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Financially Fit Kidz
Financially Fit Kidz

It’s never too early to start learning about personal empowerment!

Financial literacy is one of the most important life skills that a person can learn. Unfortunately, many people don’t receive adequate financial education until it’s too late. This is why it’s so important to teach kids financial literacy early on in life. Teaching kids about money management and how to save for the future can help them avoid debt and build a solid financial foundation for themselves. Financial literacy isn’t just about learning how to balance a checkbook or invest in stocks – it’s about understanding the basics of money and how to use it responsibly.

So if you want your kids to have a bright financial future, start teaching them financial literacy today!

Darius Wants A Dog

Darius Wants A Dog

In this first installment of The Financially Fit Kidz series, Darius teaches young readers about budgeting, leadership, and that it’s okay to change your mind.

Darius wants a dog, but he doesn’t know if he wants the responsibility. When Darius asks his dads for a dog, they let Darius babysit his aunt’s dog first. While it’s so much fun to play with the dog, Darius must learn about how to budget for things like food and toys, how to make time for a pet, and that owning a dog isn’t all fun all the time.

The Financially Fit Kidz Series
The Financially Fit Kidz Series

Tip Sheet Included

Parents will also find a fun and easy-to-use tip sheet in the back of the book that will help them start conversations with their kids about financial responsibility.

Darius and his Dads are excited to announce that 10% of the profits from Darius Wants a Dog will be funneled into marginalized communities and non profit organizations to help in increasing financial literacy for children. This is just one way that the Financially Fit Kidz series is working to empower young readers all over the world!

Get Your Child Started on the Path to Financial Success

When teaching children about money, too many schools are leaving them behind. However, this slowly changing trend leaves the responsibility of teaching money management to parents and guardians, who may not have learned the sufficient financial skills needed to do so.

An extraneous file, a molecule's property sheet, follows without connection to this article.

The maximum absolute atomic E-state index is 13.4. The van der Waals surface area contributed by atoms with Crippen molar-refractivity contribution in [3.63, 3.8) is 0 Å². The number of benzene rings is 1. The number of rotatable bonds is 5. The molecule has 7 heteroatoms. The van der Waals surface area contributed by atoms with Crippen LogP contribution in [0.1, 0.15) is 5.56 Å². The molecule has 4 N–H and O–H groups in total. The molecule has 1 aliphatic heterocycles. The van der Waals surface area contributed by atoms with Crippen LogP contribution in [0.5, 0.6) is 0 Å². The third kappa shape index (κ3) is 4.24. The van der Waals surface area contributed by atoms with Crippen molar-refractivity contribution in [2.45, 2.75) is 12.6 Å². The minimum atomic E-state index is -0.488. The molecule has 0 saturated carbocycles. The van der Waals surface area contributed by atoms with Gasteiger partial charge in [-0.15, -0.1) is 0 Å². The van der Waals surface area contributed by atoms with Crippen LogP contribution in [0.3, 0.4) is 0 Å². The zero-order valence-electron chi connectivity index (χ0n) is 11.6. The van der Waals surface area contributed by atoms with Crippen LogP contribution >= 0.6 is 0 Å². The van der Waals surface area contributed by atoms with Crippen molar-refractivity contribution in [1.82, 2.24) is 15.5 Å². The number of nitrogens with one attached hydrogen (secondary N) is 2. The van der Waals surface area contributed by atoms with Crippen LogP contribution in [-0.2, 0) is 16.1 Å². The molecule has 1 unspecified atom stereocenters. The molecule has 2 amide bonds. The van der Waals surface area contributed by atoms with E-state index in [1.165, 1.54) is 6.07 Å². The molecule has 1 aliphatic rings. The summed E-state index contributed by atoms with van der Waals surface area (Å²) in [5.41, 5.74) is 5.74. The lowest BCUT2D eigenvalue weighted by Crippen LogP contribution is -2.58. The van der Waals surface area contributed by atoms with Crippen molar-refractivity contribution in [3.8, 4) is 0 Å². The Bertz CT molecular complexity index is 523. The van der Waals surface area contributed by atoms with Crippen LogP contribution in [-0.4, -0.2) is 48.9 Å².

In a study conducted in 2020 by Audra R. Sherwood, of Walden University, reports that:

 

%

of Americans are financially illiterate and unable to manage their finances

In an article by Chris Melore on Study Finds, his post highlights a survey involving 2,000 American parents with children between ages 8 and 14. His article reveals;

%

of parents would have liked to learn more about finances growing up

%

of parents feel uncomfortable talking about finances today

%

of parents are uncomfortable speaking about money to their children

Financial literacy teaches students how to manage their money, understand debt and make sound financial decisions – something that will benefit them for the rest of their lives.

 

So what can parents do to help supplement what their kids learn in school about money?

1. Start Early

Kids need to start learning about money as early as possible. Help them develop good habits when their young, and they’ll be more likely to stick with them later in life.

2. Set Goals

Teach your kids how to set achievable financial goals – like saving up for a new toy or taking a trip – and help them figure out how much money they need to save each month in order to reach those goals.

3. Play Fun Engaging Games

There are lots of fun ways for kids to learn about money, like playing Monopoly or counting coins. Get creative and see what works best for your family.

4. Talk Openly

It’s important for parents to talk openly with their kids about money – both the good and the bad.

When kids understand where money comes from and what it’s used for, they’re more likely to make smart financial decisions when they’re older.

Start using these tips today. Your kids will thank you in the future!

About the Authors

Bob Wheeler CPA

Bob Wheeler CPA

As a man of true integrity with infectious energy, Bob Wheeler’s crusade for personal growth has cross- pollinated with his accounting practice to create a new approach to personal finances. His passion is to help others gain insights about how their emotions trigger financial decisions. Combining finances with behaviors, Bob explores his personal concept of creating a healthy relationship with money in his book, The Money Nerve: Navigating the Emotion of Money.

Dr. Philip D. McAdoo

Philip served as the former Director of Equity, Justice and Community at the Sidwell Friends School in Washington, DC. He is a proud father and author of two books: Every Child Deserves and Independent Queers: LGBTQ Educators in Independent Schools Speak Out. He is currently the Founder and Chief Operating Officer of Philip McAdoo Diversity and Inclusion Consulting, LLC (philipmcadoo.com). He lives in Atlanta with Sean, his partner, Zaden, his son and Bart-ley, their wondrous dog.

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